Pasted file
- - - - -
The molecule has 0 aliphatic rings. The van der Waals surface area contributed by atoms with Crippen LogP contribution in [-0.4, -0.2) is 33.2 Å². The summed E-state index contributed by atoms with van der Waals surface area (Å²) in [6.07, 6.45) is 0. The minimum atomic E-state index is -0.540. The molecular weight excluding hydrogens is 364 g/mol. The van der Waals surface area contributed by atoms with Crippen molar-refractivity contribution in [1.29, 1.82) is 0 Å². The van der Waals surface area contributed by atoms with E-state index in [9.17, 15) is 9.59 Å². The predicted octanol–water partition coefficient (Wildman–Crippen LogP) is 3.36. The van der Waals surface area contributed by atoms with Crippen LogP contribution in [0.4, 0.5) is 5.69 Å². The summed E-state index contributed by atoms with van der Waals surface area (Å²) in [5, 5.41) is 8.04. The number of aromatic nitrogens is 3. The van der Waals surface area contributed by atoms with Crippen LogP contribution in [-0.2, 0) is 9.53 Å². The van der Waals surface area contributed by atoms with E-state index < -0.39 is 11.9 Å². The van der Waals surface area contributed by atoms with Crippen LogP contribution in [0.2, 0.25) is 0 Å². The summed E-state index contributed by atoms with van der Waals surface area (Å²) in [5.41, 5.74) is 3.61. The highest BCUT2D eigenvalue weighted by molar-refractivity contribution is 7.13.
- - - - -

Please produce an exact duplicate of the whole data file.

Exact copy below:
The molecule has 0 aliphatic rings. The van der Waals surface area contributed by atoms with Crippen LogP contribution in [-0.4, -0.2) is 33.2 Å². The summed E-state index contributed by atoms with van der Waals surface area (Å²) in [6.07, 6.45) is 0. The minimum atomic E-state index is -0.540. The molecular weight excluding hydrogens is 364 g/mol. The van der Waals surface area contributed by atoms with Crippen molar-refractivity contribution in [1.29, 1.82) is 0 Å². The van der Waals surface area contributed by atoms with E-state index in [9.17, 15) is 9.59 Å². The predicted octanol–water partition coefficient (Wildman–Crippen LogP) is 3.36. The van der Waals surface area contributed by atoms with Crippen LogP contribution in [0.4, 0.5) is 5.69 Å². The summed E-state index contributed by atoms with van der Waals surface area (Å²) in [5, 5.41) is 8.04. The number of aromatic nitrogens is 3. The van der Waals surface area contributed by atoms with Crippen LogP contribution in [-0.2, 0) is 9.53 Å². The van der Waals surface area contributed by atoms with E-state index < -0.39 is 11.9 Å². The van der Waals surface area contributed by atoms with Crippen LogP contribution in [0.2, 0.25) is 0 Å². The summed E-state index contributed by atoms with van der Waals surface area (Å²) in [5.41, 5.74) is 3.61. The highest BCUT2D eigenvalue weighted by molar-refractivity contribution is 7.13.